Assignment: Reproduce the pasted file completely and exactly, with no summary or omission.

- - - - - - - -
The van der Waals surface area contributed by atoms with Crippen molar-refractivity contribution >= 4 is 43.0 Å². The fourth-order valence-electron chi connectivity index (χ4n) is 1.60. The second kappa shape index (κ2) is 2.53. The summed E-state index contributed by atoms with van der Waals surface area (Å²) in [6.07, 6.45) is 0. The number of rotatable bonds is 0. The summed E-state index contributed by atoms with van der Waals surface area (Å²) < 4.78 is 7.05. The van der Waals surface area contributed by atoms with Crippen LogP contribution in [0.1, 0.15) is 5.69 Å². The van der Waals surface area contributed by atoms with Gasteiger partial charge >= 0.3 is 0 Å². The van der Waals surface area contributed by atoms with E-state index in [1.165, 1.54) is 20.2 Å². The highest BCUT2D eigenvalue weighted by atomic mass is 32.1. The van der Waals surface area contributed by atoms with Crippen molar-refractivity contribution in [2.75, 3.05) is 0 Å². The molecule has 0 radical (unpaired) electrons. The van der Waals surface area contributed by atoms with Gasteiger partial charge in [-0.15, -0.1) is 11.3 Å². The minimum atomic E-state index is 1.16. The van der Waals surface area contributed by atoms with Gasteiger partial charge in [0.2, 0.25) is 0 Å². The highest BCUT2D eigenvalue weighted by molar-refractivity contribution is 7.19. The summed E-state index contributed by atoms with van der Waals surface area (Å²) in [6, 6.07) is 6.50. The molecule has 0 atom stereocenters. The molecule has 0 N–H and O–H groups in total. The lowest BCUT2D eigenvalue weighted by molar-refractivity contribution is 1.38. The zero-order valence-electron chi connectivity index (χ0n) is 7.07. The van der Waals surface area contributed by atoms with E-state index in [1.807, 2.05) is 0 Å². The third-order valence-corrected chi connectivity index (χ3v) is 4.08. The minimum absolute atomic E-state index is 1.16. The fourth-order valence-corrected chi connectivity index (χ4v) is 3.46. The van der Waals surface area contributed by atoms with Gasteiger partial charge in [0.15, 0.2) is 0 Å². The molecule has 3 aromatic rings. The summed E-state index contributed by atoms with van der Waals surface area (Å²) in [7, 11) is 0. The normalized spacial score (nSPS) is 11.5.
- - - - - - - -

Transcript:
The van der Waals surface area contributed by atoms with Crippen molar-refractivity contribution >= 4 is 43.0 Å². The fourth-order valence-electron chi connectivity index (χ4n) is 1.60. The second kappa shape index (κ2) is 2.53. The summed E-state index contributed by atoms with van der Waals surface area (Å²) in [6.07, 6.45) is 0. The number of rotatable bonds is 0. The summed E-state index contributed by atoms with van der Waals surface area (Å²) < 4.78 is 7.05. The van der Waals surface area contributed by atoms with Crippen LogP contribution in [0.1, 0.15) is 5.69 Å². The van der Waals surface area contributed by atoms with Gasteiger partial charge >= 0.3 is 0 Å². The van der Waals surface area contributed by atoms with E-state index in [1.165, 1.54) is 20.2 Å². The highest BCUT2D eigenvalue weighted by atomic mass is 32.1. The van der Waals surface area contributed by atoms with Crippen molar-refractivity contribution in [2.75, 3.05) is 0 Å². The molecule has 0 radical (unpaired) electrons. The van der Waals surface area contributed by atoms with Gasteiger partial charge in [-0.15, -0.1) is 11.3 Å². The minimum atomic E-state index is 1.16. The van der Waals surface area contributed by atoms with Gasteiger partial charge in [0.2, 0.25) is 0 Å². The highest BCUT2D eigenvalue weighted by molar-refractivity contribution is 7.19. The summed E-state index contributed by atoms with van der Waals surface area (Å²) in [6, 6.07) is 6.50. The molecule has 0 atom stereocenters. The molecule has 0 N–H and O–H groups in total. The lowest BCUT2D eigenvalue weighted by molar-refractivity contribution is 1.38. The zero-order valence-electron chi connectivity index (χ0n) is 7.07. The van der Waals surface area contributed by atoms with E-state index in [1.807, 2.05) is 0 Å². The third-order valence-corrected chi connectivity index (χ3v) is 4.08. The minimum absolute atomic E-state index is 1.16. The fourth-order valence-corrected chi connectivity index (χ4v) is 3.46. The van der Waals surface area contributed by atoms with Gasteiger partial charge in [0.15, 0.2) is 0 Å². The molecule has 3 aromatic rings. The summed E-state index contributed by atoms with van der Waals surface area (Å²) in [7, 11) is 0. The normalized spacial score (nSPS) is 11.5.